What is fiscal policy? Very simply, it’s a government’s policies on taxes, spending, and borrowing. But how it’s practiced is a little more complicated. Fiscal

What is fiscal policy? Very simply, it’s a government’s policies on taxes, spending, and borrowing. But how it’s practiced is a little more complicated. Fiscal policy can be used in an effort to mitigate fluctuations in the business cycle – to soften the effects of those booms and busts.

Let’s start by taking a look at expansionary fiscal policy – which leads to something called the “fiscal multiplier.” You see, when government increases spending for a new road during a recession, unemployed workers will be put to work. They’ll earn money, and they’ll start spending that money. The recipients of that spending will in turn spend more, and so on. That initial government spending multiplies.

Now consider an economy that’s operating at full employment (basically everyone that wants a job has one and physical capital is not idle). If the government were to increase spending under these circumstances for a project like a new road, what would happen? It would have to take away some of the resources being put to use in the private sector. The consequences for GDP in this case would be more or less neutral.

In contrast, governments can also practice contractionary fiscal policy. You can probably guess what these policies look like: increased taxes or decreased spending during a boom – or at least that’s the theory. We’ll cover this more in an upcoming video, along with why continual government deficits are common while surpluses are not.

(Want to see a couple of economists debate fiscal policy? Check out our Econ Duel: Does Fiscal Policy Work?)

Practice Questions


When the recession of 2009 hit, the federal government tried to stimulate the American economy. It cut taxes and increased spending. In other words, it conducted expansionary fiscal policy. Fiscal policy -- the government's policies on taxes, spending and borrowing -- that's used to try to mitigate fluctuations in the business cycle, to even out the booms and the busts.

But, how is it that expansionary fiscal policy is capable of actually working? Imagine an economy that's operating at full employment. Workers have jobs, and factories are operating near capacity. If in that case, the federal government tries to increase spending to, say, build a new road, then it necessarily has to take away some people and some capital from other sectors of the economy. GDP wouldn't increase, because there's already full employment. So, government spending would simply be crowding out private spending and investment. Building the new road? It may or may not be a good idea, depending on how valuable that road would be. But still, the increased government spending would not, in the short run, stimulate the economy.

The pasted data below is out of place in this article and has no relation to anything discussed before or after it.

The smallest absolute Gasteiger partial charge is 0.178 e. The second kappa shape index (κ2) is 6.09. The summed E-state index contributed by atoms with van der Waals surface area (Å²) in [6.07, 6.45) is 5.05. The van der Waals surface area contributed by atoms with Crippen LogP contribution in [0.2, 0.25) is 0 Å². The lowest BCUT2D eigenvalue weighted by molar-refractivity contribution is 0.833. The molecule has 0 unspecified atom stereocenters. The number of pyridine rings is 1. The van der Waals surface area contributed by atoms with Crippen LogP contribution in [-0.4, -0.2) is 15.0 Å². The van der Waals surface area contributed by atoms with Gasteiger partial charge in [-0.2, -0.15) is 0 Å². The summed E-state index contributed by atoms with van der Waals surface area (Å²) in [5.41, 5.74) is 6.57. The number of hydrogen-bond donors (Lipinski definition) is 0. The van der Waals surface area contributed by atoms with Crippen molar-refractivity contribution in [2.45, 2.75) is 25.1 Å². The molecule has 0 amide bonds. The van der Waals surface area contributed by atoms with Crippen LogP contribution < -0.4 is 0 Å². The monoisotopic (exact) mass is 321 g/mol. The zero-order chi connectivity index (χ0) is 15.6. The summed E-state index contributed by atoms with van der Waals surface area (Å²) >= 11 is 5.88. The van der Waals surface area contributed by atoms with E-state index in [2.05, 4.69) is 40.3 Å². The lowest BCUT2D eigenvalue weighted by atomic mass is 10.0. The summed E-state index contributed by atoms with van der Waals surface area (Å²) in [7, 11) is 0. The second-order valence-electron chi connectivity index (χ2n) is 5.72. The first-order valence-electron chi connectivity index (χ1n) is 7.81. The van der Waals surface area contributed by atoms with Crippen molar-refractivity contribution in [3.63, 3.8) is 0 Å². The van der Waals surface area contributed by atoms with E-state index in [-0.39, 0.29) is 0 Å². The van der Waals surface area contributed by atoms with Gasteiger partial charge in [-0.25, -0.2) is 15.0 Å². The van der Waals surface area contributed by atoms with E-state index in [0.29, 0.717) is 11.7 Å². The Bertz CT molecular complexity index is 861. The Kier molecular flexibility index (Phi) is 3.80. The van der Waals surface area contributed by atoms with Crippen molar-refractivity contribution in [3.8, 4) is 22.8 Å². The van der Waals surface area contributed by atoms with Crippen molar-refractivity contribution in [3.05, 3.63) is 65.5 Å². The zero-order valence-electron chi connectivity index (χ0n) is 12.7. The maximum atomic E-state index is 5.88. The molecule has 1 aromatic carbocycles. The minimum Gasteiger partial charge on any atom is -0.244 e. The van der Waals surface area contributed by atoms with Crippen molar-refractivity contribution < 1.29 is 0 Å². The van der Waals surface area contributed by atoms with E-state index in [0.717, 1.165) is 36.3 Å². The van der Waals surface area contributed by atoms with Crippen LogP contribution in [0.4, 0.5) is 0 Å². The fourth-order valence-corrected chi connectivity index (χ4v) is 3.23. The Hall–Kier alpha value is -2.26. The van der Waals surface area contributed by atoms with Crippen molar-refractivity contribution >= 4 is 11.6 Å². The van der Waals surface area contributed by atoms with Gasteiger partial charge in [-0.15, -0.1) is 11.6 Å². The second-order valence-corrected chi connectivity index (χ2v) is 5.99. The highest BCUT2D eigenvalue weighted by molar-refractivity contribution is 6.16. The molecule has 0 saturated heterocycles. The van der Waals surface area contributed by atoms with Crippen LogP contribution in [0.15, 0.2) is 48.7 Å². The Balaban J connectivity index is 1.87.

But now, in contrast, imagine an economy during a recession. The fundamental factors of production are underused. Labor and capital are unemployed or underemployed. Machines and buildings are idle. In this case, government spending on a new road probably would increase GDP. In fact, an extra dollar spent during a recession might even increase GDP by more than a dollar. Say, for instance, the government hires unemployed construction workers. These construction workers then use their new income to, say, eat out at restaurants. This causes restaurant owners to hire more workers, and these newly employed waiters and waitresses -- they then spend their money throughout the economy. There's a kind of ripple effect, and the people who receive that money in turn spend more money themselves.

The subsequent increases in spending caused by the initial increase in government spending -- that's known as the "fiscal multiplier." Now, expansionary fiscal policy is not the only kind of fiscal policy. The government also conducts contractionary fiscal policy by saving during an economic boom -- by either increasing taxes or by decreasing spending. At least that's how fiscal policy is supposed to work. Later, we'll discuss some of the political economy issues of continual deficit spending and why government surpluses sometimes are so hard to come by.

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